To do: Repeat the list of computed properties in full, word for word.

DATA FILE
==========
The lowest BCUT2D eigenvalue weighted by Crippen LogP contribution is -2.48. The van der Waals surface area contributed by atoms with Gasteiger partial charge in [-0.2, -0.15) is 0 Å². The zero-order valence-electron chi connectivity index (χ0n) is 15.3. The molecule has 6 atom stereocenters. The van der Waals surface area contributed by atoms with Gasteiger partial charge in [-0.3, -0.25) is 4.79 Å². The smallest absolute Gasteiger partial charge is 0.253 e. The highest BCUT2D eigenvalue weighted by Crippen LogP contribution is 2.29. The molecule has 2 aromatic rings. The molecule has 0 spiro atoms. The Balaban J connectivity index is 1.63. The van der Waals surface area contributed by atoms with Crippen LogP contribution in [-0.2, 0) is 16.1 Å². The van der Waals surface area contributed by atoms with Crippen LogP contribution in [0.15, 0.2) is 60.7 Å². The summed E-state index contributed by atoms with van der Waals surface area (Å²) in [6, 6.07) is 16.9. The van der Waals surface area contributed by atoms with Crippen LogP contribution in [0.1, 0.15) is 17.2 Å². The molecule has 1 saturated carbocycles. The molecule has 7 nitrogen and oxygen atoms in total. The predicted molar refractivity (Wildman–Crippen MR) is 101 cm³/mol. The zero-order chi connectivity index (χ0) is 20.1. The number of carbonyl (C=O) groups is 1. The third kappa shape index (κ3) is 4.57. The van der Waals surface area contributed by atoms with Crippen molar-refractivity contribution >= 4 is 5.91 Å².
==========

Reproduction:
The lowest BCUT2D eigenvalue weighted by Crippen LogP contribution is -2.48. The van der Waals surface area contributed by atoms with Gasteiger partial charge in [-0.2, -0.15) is 0 Å². The zero-order valence-electron chi connectivity index (χ0n) is 15.3. The molecule has 6 atom stereocenters. The van der Waals surface area contributed by atoms with Gasteiger partial charge in [-0.3, -0.25) is 4.79 Å². The smallest absolute Gasteiger partial charge is 0.253 e. The highest BCUT2D eigenvalue weighted by Crippen LogP contribution is 2.29. The molecule has 2 aromatic rings. The molecule has 0 spiro atoms. The Balaban J connectivity index is 1.63. The van der Waals surface area contributed by atoms with Crippen LogP contribution in [-0.2, 0) is 16.1 Å². The van der Waals surface area contributed by atoms with Crippen LogP contribution in [0.15, 0.2) is 60.7 Å². The summed E-state index contributed by atoms with van der Waals surface area (Å²) in [6, 6.07) is 16.9. The van der Waals surface area contributed by atoms with Crippen LogP contribution in [0.1, 0.15) is 17.2 Å². The molecule has 1 saturated carbocycles. The molecule has 7 nitrogen and oxygen atoms in total. The predicted molar refractivity (Wildman–Crippen MR) is 101 cm³/mol. The zero-order chi connectivity index (χ0) is 20.1. The number of carbonyl (C=O) groups is 1. The third kappa shape index (κ3) is 4.57. The van der Waals surface area contributed by atoms with Crippen molar-refractivity contribution >= 4 is 5.91 Å².